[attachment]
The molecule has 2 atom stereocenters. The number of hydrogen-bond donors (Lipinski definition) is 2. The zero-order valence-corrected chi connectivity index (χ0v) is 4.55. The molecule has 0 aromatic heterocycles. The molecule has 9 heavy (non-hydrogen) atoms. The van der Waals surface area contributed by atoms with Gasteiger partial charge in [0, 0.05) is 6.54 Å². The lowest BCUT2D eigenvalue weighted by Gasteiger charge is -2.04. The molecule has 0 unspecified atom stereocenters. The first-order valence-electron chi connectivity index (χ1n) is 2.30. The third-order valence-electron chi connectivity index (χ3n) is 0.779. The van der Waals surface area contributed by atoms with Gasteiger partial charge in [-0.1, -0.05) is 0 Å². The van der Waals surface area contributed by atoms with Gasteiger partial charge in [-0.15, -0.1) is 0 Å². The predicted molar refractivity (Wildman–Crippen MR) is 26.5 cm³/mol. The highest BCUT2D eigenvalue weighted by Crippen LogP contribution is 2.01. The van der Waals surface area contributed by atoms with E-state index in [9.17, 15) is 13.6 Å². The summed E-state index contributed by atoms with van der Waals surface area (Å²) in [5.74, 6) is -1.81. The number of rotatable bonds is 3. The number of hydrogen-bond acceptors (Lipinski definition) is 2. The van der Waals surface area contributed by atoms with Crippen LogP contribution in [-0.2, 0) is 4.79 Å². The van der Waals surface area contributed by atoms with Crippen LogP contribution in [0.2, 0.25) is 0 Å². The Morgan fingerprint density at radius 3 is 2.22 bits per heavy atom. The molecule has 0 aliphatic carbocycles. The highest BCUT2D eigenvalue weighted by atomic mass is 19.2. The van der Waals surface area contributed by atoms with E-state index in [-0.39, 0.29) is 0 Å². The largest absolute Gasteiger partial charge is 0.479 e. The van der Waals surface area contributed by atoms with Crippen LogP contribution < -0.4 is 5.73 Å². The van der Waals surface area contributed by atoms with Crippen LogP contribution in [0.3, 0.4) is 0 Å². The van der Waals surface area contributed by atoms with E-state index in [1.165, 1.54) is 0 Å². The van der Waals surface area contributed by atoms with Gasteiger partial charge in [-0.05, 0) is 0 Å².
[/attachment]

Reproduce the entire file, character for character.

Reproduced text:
The molecule has 2 atom stereocenters. The number of hydrogen-bond donors (Lipinski definition) is 2. The zero-order valence-corrected chi connectivity index (χ0v) is 4.55. The molecule has 0 aromatic heterocycles. The molecule has 9 heavy (non-hydrogen) atoms. The van der Waals surface area contributed by atoms with Gasteiger partial charge in [0, 0.05) is 6.54 Å². The lowest BCUT2D eigenvalue weighted by Gasteiger charge is -2.04. The molecule has 0 unspecified atom stereocenters. The first-order valence-electron chi connectivity index (χ1n) is 2.30. The third-order valence-electron chi connectivity index (χ3n) is 0.779. The van der Waals surface area contributed by atoms with Gasteiger partial charge in [-0.1, -0.05) is 0 Å². The van der Waals surface area contributed by atoms with Gasteiger partial charge in [-0.15, -0.1) is 0 Å². The predicted molar refractivity (Wildman–Crippen MR) is 26.5 cm³/mol. The highest BCUT2D eigenvalue weighted by Crippen LogP contribution is 2.01. The van der Waals surface area contributed by atoms with E-state index in [9.17, 15) is 13.6 Å². The summed E-state index contributed by atoms with van der Waals surface area (Å²) in [5.74, 6) is -1.81. The number of rotatable bonds is 3. The number of hydrogen-bond acceptors (Lipinski definition) is 2. The van der Waals surface area contributed by atoms with Crippen LogP contribution in [-0.2, 0) is 4.79 Å². The van der Waals surface area contributed by atoms with Crippen LogP contribution in [0.2, 0.25) is 0 Å². The Morgan fingerprint density at radius 3 is 2.22 bits per heavy atom. The molecule has 0 aliphatic carbocycles. The highest BCUT2D eigenvalue weighted by atomic mass is 19.2. The van der Waals surface area contributed by atoms with E-state index in [-0.39, 0.29) is 0 Å². The largest absolute Gasteiger partial charge is 0.479 e. The van der Waals surface area contributed by atoms with Crippen LogP contribution < -0.4 is 5.73 Å². The van der Waals surface area contributed by atoms with Crippen LogP contribution in [0.3, 0.4) is 0 Å². The van der Waals surface area contributed by atoms with E-state index in [1.165, 1.54) is 0 Å². The van der Waals surface area contributed by atoms with Gasteiger partial charge in [-0.05, 0) is 0 Å².